under the escort of Mr Combermere, without a word of regret at
parting. Cruel Mrs Combermere! she wished to keep Mr Newton's society
all to herself and her daughters! However, the young gentleman asked
Barbara for permission to pay his respects to her when he returned to
the metropolis; this had been accorded by Barbara, who, on her return
to Pentonville, for the first time found that comfortable home
'insufferably dull and stupid.' Edward Leslie, too--how dull and
stupid even he was, after the chattering perfumed loungers of the
elysium she had just quitted! Yet Edward was never considered either
dull or stupid by competent judges; but, quite the contrary--a
sensible, well-informed, gentlemanly personage. But, then, he had no
great friends, no patrician weaknesses; he knew nothing about racing,
or betting, or opera-dancers, or slang in general. In short, he seemed
flat and insipid to Bab, who had been compared to the beautiful Lady
Mary Manvers by the soft and persuasive tongue of Lady Mary Manvers's
dear friend. Yet, in her secret heart of hearts, Bab drew comparisons
by no means disadvantageous to Edward Leslie. 'Yes,' thought Bab, 'I
like Mr Newton best by the sea-side in summer-time, when harp-music
floats on the balmy air; then I should always like him, if summer was
all the year round. But for everyday life, for winter hours, for home,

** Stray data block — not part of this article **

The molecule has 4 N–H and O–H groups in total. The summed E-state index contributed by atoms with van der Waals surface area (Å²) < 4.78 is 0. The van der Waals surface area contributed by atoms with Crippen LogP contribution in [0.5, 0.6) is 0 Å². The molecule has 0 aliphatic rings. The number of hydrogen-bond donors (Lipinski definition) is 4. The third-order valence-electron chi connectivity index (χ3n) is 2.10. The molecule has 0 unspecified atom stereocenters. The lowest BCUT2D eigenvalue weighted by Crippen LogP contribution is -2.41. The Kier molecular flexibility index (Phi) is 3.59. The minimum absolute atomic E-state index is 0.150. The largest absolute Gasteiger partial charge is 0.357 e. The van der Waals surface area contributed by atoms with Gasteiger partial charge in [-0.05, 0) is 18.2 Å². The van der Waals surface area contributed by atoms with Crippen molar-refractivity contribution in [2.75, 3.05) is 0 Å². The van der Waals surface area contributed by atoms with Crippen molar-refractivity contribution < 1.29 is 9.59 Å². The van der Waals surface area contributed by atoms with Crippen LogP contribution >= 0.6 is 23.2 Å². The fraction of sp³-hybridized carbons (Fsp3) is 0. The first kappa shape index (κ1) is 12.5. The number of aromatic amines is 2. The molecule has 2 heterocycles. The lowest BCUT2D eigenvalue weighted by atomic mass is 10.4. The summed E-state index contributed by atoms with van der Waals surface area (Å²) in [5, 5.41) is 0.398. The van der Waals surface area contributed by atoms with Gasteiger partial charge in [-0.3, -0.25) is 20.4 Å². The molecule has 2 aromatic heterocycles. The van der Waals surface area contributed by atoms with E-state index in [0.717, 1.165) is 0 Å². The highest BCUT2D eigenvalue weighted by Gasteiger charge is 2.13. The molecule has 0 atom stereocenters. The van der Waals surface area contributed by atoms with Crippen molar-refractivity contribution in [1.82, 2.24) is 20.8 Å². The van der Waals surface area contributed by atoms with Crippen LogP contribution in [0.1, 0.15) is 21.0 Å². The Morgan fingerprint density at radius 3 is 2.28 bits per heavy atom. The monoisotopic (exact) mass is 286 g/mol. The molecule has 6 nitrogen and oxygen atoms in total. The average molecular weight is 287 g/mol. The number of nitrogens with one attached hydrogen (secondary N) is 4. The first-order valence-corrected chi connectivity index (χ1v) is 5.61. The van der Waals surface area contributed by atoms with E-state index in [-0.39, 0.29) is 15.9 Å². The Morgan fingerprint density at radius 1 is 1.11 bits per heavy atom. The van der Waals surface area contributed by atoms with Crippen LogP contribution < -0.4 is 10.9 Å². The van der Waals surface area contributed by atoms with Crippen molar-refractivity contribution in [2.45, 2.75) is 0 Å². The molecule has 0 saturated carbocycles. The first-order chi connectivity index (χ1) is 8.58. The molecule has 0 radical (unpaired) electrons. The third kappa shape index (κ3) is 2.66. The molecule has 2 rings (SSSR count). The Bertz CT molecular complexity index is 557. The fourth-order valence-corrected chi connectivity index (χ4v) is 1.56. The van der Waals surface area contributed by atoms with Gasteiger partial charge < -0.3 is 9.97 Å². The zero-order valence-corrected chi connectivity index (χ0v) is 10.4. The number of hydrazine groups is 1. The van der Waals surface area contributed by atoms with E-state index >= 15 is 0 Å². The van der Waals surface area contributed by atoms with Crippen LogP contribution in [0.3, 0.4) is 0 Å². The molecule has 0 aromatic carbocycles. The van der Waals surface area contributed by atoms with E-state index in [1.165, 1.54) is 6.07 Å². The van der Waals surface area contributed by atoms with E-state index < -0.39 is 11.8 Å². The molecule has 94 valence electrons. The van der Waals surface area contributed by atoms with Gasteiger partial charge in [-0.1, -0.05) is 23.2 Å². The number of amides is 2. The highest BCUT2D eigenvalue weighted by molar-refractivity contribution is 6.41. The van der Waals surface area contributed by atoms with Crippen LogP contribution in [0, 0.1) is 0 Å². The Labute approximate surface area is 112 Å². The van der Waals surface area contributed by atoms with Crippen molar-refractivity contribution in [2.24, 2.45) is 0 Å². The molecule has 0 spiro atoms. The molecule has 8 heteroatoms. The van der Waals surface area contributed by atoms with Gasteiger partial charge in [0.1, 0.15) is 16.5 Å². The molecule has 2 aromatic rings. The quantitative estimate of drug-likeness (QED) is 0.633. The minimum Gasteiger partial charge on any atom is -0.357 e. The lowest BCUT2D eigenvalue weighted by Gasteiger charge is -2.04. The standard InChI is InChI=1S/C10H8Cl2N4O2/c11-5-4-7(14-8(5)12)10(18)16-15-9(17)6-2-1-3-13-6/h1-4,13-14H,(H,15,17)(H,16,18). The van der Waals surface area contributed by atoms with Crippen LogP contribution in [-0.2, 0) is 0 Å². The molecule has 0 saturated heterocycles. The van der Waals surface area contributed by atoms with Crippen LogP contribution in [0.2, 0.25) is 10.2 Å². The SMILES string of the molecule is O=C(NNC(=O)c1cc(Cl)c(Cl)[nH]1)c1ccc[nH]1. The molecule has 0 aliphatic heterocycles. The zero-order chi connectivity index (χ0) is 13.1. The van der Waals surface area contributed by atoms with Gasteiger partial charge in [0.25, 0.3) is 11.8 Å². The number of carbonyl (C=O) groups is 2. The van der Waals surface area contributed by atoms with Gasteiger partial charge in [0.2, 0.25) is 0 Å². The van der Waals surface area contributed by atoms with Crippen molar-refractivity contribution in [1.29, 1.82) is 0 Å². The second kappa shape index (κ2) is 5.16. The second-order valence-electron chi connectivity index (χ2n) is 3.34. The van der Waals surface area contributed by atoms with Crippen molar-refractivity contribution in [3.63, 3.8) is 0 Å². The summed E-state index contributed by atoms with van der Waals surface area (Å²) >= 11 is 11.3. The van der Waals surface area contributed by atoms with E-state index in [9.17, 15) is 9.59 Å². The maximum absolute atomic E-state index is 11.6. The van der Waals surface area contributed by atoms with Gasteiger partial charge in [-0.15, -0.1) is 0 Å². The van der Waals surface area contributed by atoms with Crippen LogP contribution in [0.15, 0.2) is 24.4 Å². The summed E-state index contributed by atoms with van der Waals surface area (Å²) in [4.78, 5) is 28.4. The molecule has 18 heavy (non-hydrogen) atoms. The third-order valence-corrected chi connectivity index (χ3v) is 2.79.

in short, I'm sure I like Edward Leslie best--I'm sure I love Edward
Leslie;' and Bab blushed and hesitated, though she was quite alone.
Cary listened good-naturedly to all Bab's descriptions of the
happiness she had enjoyed; and Cary thought, from all Bab said, that
Mr Newton must be at least some great lord in disguise. She felt quite
nervous at the idea of his coming to such a humble house as theirs,
when he talked of parks, and four-in-hands, and baronial halls, as
things with which he was familiar, and regarded as matters of course.
Cary hoped that Charles and Edward Leslie would be present when Mr
Newton called, because they were fit to associate with royalty itself.
Cary had a very humble opinion of herself--sweet, gentle soul!



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Library mainpage -> Chambers, William -> Chambers's Edinburgh Journal, No. 441 Volume 17, New Series, June 12, 1852